During the WINDREF dinner at the UK House of Lords, hosted by Baroness Howell’s of St. David’s on Thursday 27 April 2017, the Mike Fisher Memorial Award for 2016 and 2017 were presented. The 2017 Mike Fisher Memorial award recipient is Dr. Charles R. Modica, founding Chancellor of St. George’s University.Chancellor Modica had the vision of creating a school of medicine, which matriculated its charter class on 17 January 1977. In 1994, a school of graduate studies was formed and in 1999 the school of veterinary medicine and a Masters of Public Health program matriculated their charter classes. These schools have graduated more than 15,000 professionals who work in more than 50 countries. The creation and evolution of a sympatric medical school, veterinary school, public health department, the WINDREF research institute, the WHO Collaborating Center on Environmental and Occupational Health and the United Nations Framework Convention on Climate Change Regional Collaboration Center (UNFCCC RCC) provides an ideal environment and opportunities for faculty and students to be exposed to the philosophy of One Health.The 2016 Mike Fisher Memorial Award recipient is presented to Sir Gordon Conway (left), by the 2014 award recipient, Professor Alan Fenwick
The 2016 Mike Fisher Memorial Award recipient is Sir Gordon Conway, Professor of International Development at Imperial College London. Sir Conway has had a distinguished career in the field of sustainable agriculture, spanning 40 years. In 1998, Sir Gordon was elected the 11th president of the Rockefeller Foundation, in 2004 he was elected a fellow of the Royal Society, and 2005 he was elected President of the Royal Geographical Society. He has written many books, including in 2012, “One Billion Hungry – Can we Feed the World?
Mike Fisher graduated from King’s College, London University with a Doctor of Philosophy in chemistry/ pharmacology. He joined Merck in 1957 and worked with them until he had a stroke in early 2004. He was vice president of research and headed a lab of 60 research scientists of whom over half were postdoctoral fellows. His most recent research involved studies on cures for pain and diabetes. It was his scientific intellect and observational scholarship which led to perhaps his most profound discovery of ivermectin. In the 1970’s his lab was receiving thousands of soil and plant samples from all over the world which he was screening for their effects on a number of organisms. One sample came from a bunker from a golf course in Japan that contained a fungus called Streptomyces avermillis. This fungus proved to be lethal to Mike’s lab mice and when others may have discarded the compound Mike persevered and tried ever minute doses of the substance. He was amazed at how little compound completely removed nematodes from the mice …. and a new powerful drug against roundworm parasites was born. For his discovery Mike received the Thomas Edison award for creative discovery and the veterinary and medical world received a compound that revolutionized the treatment and cure of a myriad of infectious diseases. Today as a result of the discovery of ivermectin over 35 million people no longer live under the threat of inevitably going blind from onchocerciasis (river blindness), millions more have been spared the gross disfigurement from lymphatic filariasis (elephantiasis and hydrocoele) and dogs and cats (heartworm), pigs, cattle, sheep, goats and horses live a healthier life because of ivermectin. Shockingly if the astute observation on ivermectin had not been made by Mike all of these benefits may never have evolved for the organism has never again been found in its natural state in the wild. Mike was one of the most modest self effacing scientists, a real gentleman, and it was indeed a great honor to have known him. Mike passed away at his Bel Air plantation home on 20th April 2005. So many people and animals have benefited from Mike’s work, his legacy will not be forgotten.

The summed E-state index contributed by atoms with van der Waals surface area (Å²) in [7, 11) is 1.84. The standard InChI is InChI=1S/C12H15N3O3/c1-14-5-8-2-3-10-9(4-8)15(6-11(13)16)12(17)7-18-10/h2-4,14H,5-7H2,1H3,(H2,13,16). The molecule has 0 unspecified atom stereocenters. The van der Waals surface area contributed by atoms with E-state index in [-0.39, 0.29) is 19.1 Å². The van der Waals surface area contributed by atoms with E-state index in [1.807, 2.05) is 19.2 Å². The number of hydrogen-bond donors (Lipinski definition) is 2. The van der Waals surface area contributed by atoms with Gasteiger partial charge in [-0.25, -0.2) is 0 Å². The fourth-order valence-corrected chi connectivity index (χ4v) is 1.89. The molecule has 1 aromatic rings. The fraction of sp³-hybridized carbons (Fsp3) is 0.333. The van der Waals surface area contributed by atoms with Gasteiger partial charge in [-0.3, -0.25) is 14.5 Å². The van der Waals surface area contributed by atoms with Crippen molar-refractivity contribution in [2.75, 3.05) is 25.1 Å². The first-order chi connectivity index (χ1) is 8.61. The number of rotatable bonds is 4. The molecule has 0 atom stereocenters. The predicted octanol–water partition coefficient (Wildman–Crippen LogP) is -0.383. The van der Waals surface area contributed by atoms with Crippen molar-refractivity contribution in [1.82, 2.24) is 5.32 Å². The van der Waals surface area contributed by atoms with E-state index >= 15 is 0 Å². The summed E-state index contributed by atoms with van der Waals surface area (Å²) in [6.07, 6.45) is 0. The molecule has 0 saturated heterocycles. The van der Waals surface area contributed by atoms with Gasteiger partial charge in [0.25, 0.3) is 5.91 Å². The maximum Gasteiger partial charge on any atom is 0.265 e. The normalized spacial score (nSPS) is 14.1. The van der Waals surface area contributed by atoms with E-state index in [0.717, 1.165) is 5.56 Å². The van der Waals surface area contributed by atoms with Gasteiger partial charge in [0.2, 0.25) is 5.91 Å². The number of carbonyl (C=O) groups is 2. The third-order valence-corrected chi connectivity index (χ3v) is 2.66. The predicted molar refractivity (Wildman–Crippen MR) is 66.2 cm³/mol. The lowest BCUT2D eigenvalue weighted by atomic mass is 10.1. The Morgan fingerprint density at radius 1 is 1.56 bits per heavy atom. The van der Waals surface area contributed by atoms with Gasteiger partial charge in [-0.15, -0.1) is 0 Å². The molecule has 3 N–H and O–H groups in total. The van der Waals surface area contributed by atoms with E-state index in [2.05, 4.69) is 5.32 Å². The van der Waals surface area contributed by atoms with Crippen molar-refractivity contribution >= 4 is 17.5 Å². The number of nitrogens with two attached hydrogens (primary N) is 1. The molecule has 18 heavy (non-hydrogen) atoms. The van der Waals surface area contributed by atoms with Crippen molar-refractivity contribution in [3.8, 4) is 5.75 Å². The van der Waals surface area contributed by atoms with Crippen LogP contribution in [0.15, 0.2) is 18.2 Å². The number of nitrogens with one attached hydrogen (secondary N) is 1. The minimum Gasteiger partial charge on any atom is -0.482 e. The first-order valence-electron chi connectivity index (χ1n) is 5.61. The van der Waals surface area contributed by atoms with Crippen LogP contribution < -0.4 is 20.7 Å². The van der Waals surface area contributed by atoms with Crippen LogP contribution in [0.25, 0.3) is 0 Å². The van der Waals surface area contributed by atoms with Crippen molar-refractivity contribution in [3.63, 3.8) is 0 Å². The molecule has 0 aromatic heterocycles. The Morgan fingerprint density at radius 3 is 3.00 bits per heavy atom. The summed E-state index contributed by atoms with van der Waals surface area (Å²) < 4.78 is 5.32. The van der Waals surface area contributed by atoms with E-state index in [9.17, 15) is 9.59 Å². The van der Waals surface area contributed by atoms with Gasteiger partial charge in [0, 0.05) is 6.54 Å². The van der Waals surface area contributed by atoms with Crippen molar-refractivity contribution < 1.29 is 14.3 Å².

In 2015, the Nobel Prize in Physiology or Medicine was partially awarded to Drs. William C. Campbell and Satoshi Ōmura for their contributions to the discovery of Ivermectin – a novel therapy against infections caused by roundworm parasites. Had he survived, Mike Fisher would have also shared in this recognition, as William C. Campbell worked with Mike Fisher at Merck, and Satoshi Ōmura was the Japanese collaborator where the organism that eventually led to the discovery of Ivermectin was retrieved from a golf bunker.
Cal Macpherson, Director, WINDREF
Dr. Charles R. Modica
Sir Gordon Conway
Professor Alan Fenwick
Professor R. C. Andrew Thompson
Dr. Donald Hopkins
Professor Ade Lucas
Lord John Walton
Dr. John David
Lord May of Oxford
Dr. Keith B. Taylor
Lord Lawson Soulsby of Swaffham Prior